What are your greatest joys as a single woman in your church?

Oh, goodness. I joy in the reality that today is a gift from God. However I choose to spend or squander it, it’s his gift for his glory. I love my life, though it is not the life I dreamed of, or even imagined at the beginning of this year. God continually brings me through difficult seasons and joy-filled seasons, and I don’t begrudge him at all. I have time to invest in my home and my girls, friendships with married couples, friendships with guys, working on time-consuming projects, studying God’s word, writing, speaking. Do I pray he gives me the equal gift of marriage someday? Yes, absolutely. I long to partner with a husband for the cause of the gospel. But I won’t wait until marriage to do the things I want to do in marriage: practice hospitality, generosity, care for our home and others. Those things start now and I find rich joy in them.

You can connect with Lore on her blog, Sayable, or through Twitter. Her ebook, A Single Serving, is available here.


December 2, 2014

When We Try to Board Up Our Hearts

When my husband and I first got married, we lived in a tiny house a few blocks removed from the seminary we were both attending. We had adventures in that house and made many a memory.
Our first Christmas, the gifts I'd so carefully purchased and wrapped were robbed from under our tree, along with all our other valuables in the house. We had little money, so the thieves didn't get much aside from new underwear I'd wrapped up for my husband and some cookie cutters I'd picked out for my best friend.

The couch barely fit in our little box of a living room--it literally touched wall on both sides. One night as we watched TV together, we heard gun shots just outside the window. I immediately threw myself on the floor, while my dear husband rushed to the door's peephole hoping for a glimpse of the action. He was too late; the two guys shooting at one another had slipped away.

We lived, as you can now well imagine, in a hotbed of crime. When you're in love and newly married, however, you see all these things with rose-colored glasses. Our poor parents came to visit with eyes wide open, I'm sure, but to their credit they didn't say anything until we'd moved away.

The only thing that bothered me about that house was the grocery store around the corner. We drove by this certain grocery store every time we went to church, and I'd noticed that one day it was open and then the next the store's windows were boarded up, as if waiting for an impending tornado. After many months of boarded up windows, weeds started pressing their way through the concrete in the parking lot and the sign outside fell into disrepair. I assumed, like everyone else, that it had closed down.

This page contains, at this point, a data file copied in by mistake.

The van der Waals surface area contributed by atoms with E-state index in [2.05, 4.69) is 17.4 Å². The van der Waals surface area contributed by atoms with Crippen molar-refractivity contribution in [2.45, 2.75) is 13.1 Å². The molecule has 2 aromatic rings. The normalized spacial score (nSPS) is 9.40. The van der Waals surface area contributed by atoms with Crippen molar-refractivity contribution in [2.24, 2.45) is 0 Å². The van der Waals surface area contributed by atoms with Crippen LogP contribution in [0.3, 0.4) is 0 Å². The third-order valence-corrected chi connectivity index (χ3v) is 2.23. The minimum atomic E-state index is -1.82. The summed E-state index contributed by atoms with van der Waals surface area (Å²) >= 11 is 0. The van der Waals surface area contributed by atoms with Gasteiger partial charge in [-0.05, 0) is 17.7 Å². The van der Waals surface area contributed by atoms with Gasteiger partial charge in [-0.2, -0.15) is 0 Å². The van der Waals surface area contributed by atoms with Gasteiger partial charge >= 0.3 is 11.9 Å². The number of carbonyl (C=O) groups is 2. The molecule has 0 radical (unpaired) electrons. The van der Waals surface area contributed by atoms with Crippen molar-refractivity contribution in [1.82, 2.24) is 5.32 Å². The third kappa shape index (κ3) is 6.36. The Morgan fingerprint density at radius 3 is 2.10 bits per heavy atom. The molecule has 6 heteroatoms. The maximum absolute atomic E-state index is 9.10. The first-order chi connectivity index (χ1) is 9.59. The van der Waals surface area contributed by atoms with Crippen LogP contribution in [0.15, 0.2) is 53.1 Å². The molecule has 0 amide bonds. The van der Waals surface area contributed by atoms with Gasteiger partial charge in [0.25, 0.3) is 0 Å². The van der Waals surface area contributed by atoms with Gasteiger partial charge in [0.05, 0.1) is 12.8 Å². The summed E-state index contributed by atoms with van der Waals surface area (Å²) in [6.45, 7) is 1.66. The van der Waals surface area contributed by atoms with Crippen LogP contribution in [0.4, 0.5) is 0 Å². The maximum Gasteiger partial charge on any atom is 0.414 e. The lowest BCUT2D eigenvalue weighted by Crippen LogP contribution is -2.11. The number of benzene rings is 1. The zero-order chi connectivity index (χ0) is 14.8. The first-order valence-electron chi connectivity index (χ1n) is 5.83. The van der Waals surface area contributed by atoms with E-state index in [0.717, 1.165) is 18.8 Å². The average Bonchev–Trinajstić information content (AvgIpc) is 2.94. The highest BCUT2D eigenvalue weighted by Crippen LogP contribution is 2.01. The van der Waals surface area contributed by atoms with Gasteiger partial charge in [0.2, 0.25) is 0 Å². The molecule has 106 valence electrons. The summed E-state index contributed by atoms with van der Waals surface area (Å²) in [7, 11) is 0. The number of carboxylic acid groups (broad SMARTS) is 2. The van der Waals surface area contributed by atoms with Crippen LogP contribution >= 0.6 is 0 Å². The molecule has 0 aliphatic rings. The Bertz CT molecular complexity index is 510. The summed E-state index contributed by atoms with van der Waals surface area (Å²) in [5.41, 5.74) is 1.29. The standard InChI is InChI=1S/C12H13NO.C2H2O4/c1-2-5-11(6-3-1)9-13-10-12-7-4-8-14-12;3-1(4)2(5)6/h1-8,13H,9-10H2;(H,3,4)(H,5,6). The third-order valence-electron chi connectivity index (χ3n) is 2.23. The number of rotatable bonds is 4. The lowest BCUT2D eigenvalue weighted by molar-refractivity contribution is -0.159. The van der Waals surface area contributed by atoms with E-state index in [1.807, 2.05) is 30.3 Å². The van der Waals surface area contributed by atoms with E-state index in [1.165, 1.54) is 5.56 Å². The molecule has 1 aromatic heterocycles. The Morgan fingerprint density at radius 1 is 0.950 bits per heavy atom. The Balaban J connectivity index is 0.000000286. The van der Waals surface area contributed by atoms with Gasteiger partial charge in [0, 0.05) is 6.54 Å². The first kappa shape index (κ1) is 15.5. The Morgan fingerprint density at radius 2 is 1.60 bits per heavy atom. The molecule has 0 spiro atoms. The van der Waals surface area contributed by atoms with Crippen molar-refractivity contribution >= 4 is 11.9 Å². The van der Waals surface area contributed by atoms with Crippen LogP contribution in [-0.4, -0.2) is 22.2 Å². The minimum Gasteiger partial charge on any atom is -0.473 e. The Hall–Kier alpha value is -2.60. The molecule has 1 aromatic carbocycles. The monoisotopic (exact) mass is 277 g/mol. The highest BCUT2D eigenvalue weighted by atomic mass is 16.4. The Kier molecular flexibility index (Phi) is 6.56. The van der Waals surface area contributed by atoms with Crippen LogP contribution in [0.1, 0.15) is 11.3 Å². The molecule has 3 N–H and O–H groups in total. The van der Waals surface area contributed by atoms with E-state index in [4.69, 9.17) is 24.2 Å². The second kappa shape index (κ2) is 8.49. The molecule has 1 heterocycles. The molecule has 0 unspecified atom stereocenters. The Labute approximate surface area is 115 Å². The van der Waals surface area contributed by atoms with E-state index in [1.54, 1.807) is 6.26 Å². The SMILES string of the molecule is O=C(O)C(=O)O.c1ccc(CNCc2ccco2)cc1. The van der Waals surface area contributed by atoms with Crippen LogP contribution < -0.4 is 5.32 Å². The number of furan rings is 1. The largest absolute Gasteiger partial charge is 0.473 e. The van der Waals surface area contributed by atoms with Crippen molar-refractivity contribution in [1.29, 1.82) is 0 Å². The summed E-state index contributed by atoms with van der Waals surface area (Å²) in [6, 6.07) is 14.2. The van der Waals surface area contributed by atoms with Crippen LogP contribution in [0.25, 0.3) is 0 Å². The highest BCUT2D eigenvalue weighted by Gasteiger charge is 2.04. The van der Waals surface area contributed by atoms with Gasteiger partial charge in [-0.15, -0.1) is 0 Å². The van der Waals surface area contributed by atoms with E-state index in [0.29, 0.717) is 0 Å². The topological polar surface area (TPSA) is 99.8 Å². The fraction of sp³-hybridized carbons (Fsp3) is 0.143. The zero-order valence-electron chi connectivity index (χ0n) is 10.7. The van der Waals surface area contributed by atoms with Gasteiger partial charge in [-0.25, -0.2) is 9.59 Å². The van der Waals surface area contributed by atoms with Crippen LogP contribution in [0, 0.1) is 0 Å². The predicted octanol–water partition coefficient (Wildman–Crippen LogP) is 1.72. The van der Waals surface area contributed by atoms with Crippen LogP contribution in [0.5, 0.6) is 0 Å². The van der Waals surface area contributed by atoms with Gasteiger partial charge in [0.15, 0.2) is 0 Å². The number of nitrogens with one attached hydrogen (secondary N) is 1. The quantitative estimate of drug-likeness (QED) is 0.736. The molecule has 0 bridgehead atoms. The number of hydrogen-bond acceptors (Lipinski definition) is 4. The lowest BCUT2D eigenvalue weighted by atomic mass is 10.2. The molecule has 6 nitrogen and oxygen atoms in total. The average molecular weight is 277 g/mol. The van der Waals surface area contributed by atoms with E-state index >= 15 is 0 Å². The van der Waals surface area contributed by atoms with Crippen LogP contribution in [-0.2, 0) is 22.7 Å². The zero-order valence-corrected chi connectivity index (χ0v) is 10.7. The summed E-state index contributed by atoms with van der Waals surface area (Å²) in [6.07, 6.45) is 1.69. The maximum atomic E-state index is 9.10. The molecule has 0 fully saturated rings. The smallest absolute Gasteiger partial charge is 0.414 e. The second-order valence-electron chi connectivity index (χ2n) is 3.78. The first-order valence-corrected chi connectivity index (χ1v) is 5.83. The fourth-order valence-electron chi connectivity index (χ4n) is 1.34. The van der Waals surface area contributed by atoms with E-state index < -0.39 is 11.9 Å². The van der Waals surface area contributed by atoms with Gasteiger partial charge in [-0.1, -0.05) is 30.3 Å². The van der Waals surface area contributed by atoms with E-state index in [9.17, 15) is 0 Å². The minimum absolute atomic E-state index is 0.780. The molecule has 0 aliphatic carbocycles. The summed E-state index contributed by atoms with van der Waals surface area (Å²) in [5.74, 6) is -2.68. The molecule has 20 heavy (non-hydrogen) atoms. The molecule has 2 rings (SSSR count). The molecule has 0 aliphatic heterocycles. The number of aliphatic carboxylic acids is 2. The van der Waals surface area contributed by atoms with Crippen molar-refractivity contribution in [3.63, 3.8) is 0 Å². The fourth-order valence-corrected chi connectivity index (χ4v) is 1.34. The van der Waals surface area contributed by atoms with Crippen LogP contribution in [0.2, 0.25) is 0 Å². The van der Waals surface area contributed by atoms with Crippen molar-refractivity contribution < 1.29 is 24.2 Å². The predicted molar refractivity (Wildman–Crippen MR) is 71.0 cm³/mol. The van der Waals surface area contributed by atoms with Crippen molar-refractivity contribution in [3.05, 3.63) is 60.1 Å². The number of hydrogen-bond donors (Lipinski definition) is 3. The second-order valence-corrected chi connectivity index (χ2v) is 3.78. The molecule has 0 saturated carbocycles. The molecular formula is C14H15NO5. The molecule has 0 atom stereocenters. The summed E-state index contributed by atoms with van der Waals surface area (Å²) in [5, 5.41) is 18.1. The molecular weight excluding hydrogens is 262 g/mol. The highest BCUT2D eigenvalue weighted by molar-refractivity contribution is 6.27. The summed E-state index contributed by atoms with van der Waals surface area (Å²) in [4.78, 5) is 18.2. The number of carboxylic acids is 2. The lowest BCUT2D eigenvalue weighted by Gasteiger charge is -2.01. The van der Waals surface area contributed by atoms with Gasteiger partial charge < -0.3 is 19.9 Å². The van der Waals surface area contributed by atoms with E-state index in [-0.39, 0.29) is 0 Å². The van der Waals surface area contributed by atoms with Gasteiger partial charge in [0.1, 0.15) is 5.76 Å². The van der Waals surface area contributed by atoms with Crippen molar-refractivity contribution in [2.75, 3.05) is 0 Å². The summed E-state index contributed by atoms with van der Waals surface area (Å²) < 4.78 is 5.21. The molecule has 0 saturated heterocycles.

Then the grocery store appeared on the news. People walking in the vicinity of the grocery store had reported strange smells and, upon investigation, the authorities had discovered the grocer, upon receiving a bad report from the health department, had abandoned the store by boarding the windows but without removing any food. The meat, the vegetables, the fish, the fruit--all of it had been sitting for months, attracting any creatures that could find their way into the store.

The authorities spent many months cleaning out that store, and eventually they dismantled the building because of health concerns.

I've thought about that store quite often in the years since we moved away. What was that grocer thinking was going to happen when he boarded those windows and walked away? I wonder if, in his anger about the health department's report, he felt he got revenge? I doubt it. What were the cleaners and authorities thinking when they had to go in and face such disgust? Perhaps they felt it was too far gone, a helpless situation.

A few weeks ago, when accusations of rape at UVA ripped open our community and its ripples included the revealing of long-held secrets and pain, I thought about that grocery store. I thought about how pain can't be boarded up and walked away from because it will make itself known eventually. I thought about how anger and revenge and selfish acts affect a whole community and how light tends to find the darkness and reveal its secrets. I thought about how no heart is too far gone for God's gracious healing, even the most untended heart. Wouldn't we better off running to the Light, as Jesus calls Himself, than trying to mask and stuff the pain? Boarding up our hearts, whether from vengeful anger or fear, only leads to rot and decay.

I haven't been back to that neighborhood for many years, but I imagine there is something new on that lot where the grocery store once stood. No more boarded up windows, trying to hide the disgust and the smells. The old has gone, the new has come, and it all started long ago when someone pulled the first nail out of a plank of plywood and let the light in.

November 28, 2014

God Doesn't Complain (About You)

God doesn't complain. That thought struck me one day recently as I was driving, and I couldn't help but smile and tap my steering wheel to the song on the radio. I'd read that morning in Zephaniah about God being a singing God, a delighting-in-us God, and I'd been thinking about it ever since, trying to wrap my mind around how that could be in light of my sin. Of course, it can only be in light of Christ that God could look on me with smiling eyes. All the more reason to smile and tap my steering wheel.
Because if God delights in me--and Scripture says He does--He doesn't complain about me. He's not turning to the Holy Spirit with crossed arms and grumbling about my behavior. And He's not commiserating with Jesus about my constant needs and questions.

This was quite a revelation to me, something I'd never considered before. And it led to some more revelations about what my response might be in light of the truth that God doesn't complain. You can jump over to Incourage to read the thought process God took me through that day in the car. 

Before you go, however, I want to announce the winners of the giveaway of the three advance copies of my new book, From Good to Grace. These lucky ladies will receive their copies in February before the wide release in early March:

Melissa Martin
Cristina Galloway
Mandy Blank